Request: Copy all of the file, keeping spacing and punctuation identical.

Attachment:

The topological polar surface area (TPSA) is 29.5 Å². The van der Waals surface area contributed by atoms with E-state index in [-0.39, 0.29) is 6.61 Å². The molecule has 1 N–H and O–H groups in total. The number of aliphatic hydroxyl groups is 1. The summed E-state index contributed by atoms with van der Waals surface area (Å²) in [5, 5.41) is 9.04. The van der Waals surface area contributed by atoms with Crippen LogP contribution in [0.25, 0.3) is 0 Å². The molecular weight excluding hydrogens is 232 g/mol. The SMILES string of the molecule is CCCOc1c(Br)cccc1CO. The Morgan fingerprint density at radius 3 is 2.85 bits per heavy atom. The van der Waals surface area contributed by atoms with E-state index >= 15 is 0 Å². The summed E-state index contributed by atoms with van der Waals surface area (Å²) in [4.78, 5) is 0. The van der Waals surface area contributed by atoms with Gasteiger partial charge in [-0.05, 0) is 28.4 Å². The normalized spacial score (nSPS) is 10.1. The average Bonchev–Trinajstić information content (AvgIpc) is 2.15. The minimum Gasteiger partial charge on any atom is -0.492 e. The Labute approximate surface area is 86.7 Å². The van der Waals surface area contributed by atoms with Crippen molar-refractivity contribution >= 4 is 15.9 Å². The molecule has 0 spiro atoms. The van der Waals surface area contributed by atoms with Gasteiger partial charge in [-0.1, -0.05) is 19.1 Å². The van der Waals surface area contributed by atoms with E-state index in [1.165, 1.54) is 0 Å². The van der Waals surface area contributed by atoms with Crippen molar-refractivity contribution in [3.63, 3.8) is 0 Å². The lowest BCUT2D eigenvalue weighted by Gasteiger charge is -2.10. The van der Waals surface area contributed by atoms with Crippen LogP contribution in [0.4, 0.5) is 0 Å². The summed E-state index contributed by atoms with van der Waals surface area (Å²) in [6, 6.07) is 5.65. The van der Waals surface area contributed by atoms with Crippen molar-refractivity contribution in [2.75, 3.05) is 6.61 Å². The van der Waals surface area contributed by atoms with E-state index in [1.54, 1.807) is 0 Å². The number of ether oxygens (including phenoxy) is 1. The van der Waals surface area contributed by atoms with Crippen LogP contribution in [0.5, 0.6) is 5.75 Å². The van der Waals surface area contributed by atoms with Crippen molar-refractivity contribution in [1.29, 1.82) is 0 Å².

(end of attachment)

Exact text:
The topological polar surface area (TPSA) is 29.5 Å². The van der Waals surface area contributed by atoms with E-state index in [-0.39, 0.29) is 6.61 Å². The molecule has 1 N–H and O–H groups in total. The number of aliphatic hydroxyl groups is 1. The summed E-state index contributed by atoms with van der Waals surface area (Å²) in [5, 5.41) is 9.04. The van der Waals surface area contributed by atoms with Crippen LogP contribution in [0.25, 0.3) is 0 Å². The molecular weight excluding hydrogens is 232 g/mol. The SMILES string of the molecule is CCCOc1c(Br)cccc1CO. The Morgan fingerprint density at radius 3 is 2.85 bits per heavy atom. The van der Waals surface area contributed by atoms with E-state index >= 15 is 0 Å². The summed E-state index contributed by atoms with van der Waals surface area (Å²) in [4.78, 5) is 0. The van der Waals surface area contributed by atoms with Gasteiger partial charge in [-0.05, 0) is 28.4 Å². The normalized spacial score (nSPS) is 10.1. The average Bonchev–Trinajstić information content (AvgIpc) is 2.15. The minimum Gasteiger partial charge on any atom is -0.492 e. The Labute approximate surface area is 86.7 Å². The van der Waals surface area contributed by atoms with Crippen molar-refractivity contribution >= 4 is 15.9 Å². The molecule has 0 spiro atoms. The van der Waals surface area contributed by atoms with Gasteiger partial charge in [-0.1, -0.05) is 19.1 Å². The van der Waals surface area contributed by atoms with E-state index in [1.165, 1.54) is 0 Å². The van der Waals surface area contributed by atoms with Crippen molar-refractivity contribution in [3.63, 3.8) is 0 Å². The lowest BCUT2D eigenvalue weighted by Gasteiger charge is -2.10. The van der Waals surface area contributed by atoms with Crippen LogP contribution in [0.4, 0.5) is 0 Å². The summed E-state index contributed by atoms with van der Waals surface area (Å²) in [6, 6.07) is 5.65. The van der Waals surface area contributed by atoms with Crippen molar-refractivity contribution in [2.75, 3.05) is 6.61 Å². The van der Waals surface area contributed by atoms with E-state index in [1.54, 1.807) is 0 Å². The number of ether oxygens (including phenoxy) is 1. The van der Waals surface area contributed by atoms with Crippen LogP contribution in [0.5, 0.6) is 5.75 Å². The van der Waals surface area contributed by atoms with Crippen molar-refractivity contribution in [1.29, 1.82) is 0 Å².